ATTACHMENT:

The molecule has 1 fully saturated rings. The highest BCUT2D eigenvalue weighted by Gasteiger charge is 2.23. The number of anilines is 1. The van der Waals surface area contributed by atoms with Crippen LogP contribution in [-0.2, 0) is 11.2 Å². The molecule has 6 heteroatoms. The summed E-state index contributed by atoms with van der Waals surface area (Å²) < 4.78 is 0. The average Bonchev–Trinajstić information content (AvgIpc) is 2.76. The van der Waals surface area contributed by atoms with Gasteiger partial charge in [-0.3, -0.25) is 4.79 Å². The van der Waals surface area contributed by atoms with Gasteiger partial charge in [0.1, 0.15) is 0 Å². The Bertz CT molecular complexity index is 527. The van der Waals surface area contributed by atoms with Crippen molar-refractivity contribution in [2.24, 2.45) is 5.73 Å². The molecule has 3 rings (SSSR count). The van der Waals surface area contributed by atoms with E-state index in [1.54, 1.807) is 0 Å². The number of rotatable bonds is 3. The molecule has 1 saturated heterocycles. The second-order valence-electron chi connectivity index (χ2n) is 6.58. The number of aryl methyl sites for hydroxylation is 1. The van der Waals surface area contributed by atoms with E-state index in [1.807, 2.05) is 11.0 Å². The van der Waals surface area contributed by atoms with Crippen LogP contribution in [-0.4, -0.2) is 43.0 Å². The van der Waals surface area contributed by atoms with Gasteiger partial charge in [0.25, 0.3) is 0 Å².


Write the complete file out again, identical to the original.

The molecule has 1 fully saturated rings. The highest BCUT2D eigenvalue weighted by Gasteiger charge is 2.23. The number of anilines is 1. The van der Waals surface area contributed by atoms with Crippen LogP contribution in [-0.2, 0) is 11.2 Å². The molecule has 6 heteroatoms. The summed E-state index contributed by atoms with van der Waals surface area (Å²) < 4.78 is 0. The average Bonchev–Trinajstić information content (AvgIpc) is 2.76. The van der Waals surface area contributed by atoms with Gasteiger partial charge in [-0.3, -0.25) is 4.79 Å². The van der Waals surface area contributed by atoms with Gasteiger partial charge in [0.1, 0.15) is 0 Å². The Bertz CT molecular complexity index is 527. The van der Waals surface area contributed by atoms with Crippen molar-refractivity contribution in [2.24, 2.45) is 5.73 Å². The molecule has 3 rings (SSSR count). The van der Waals surface area contributed by atoms with E-state index in [1.54, 1.807) is 0 Å². The number of rotatable bonds is 3. The molecule has 1 saturated heterocycles. The second-order valence-electron chi connectivity index (χ2n) is 6.58. The number of aryl methyl sites for hydroxylation is 1. The van der Waals surface area contributed by atoms with E-state index in [1.807, 2.05) is 11.0 Å². The van der Waals surface area contributed by atoms with Crippen LogP contribution in [-0.4, -0.2) is 43.0 Å². The van der Waals surface area contributed by atoms with Gasteiger partial charge in [0.25, 0.3) is 0 Å².